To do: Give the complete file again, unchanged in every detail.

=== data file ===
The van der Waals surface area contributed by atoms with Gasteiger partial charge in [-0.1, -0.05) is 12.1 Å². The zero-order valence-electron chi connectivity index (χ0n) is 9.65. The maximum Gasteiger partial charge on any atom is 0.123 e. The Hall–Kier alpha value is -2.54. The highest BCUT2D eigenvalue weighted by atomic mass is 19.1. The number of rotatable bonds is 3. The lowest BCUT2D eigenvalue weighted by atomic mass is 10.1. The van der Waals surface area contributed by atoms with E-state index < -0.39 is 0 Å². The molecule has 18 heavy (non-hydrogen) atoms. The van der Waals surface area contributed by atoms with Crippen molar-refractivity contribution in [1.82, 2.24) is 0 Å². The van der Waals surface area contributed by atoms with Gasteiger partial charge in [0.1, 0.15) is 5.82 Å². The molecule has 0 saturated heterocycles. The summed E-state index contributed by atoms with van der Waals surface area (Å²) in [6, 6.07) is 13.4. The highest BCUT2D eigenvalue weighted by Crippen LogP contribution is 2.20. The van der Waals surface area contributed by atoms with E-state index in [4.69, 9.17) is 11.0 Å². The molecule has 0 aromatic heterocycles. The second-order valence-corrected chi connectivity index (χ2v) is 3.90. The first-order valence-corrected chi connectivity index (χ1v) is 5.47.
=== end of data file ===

The van der Waals surface area contributed by atoms with Gasteiger partial charge in [-0.1, -0.05) is 12.1 Å². The zero-order valence-electron chi connectivity index (χ0n) is 9.65. The maximum Gasteiger partial charge on any atom is 0.123 e. The Hall–Kier alpha value is -2.54. The highest BCUT2D eigenvalue weighted by atomic mass is 19.1. The number of rotatable bonds is 3. The lowest BCUT2D eigenvalue weighted by atomic mass is 10.1. The van der Waals surface area contributed by atoms with E-state index < -0.39 is 0 Å². The molecule has 18 heavy (non-hydrogen) atoms. The van der Waals surface area contributed by atoms with Crippen molar-refractivity contribution in [1.82, 2.24) is 0 Å². The van der Waals surface area contributed by atoms with Gasteiger partial charge in [0.1, 0.15) is 5.82 Å². The molecule has 0 saturated heterocycles. The summed E-state index contributed by atoms with van der Waals surface area (Å²) in [6, 6.07) is 13.4. The highest BCUT2D eigenvalue weighted by Crippen LogP contribution is 2.20. The van der Waals surface area contributed by atoms with E-state index in [4.69, 9.17) is 11.0 Å². The molecule has 0 aromatic heterocycles. The second-order valence-corrected chi connectivity index (χ2v) is 3.90. The first-order valence-corrected chi connectivity index (χ1v) is 5.47.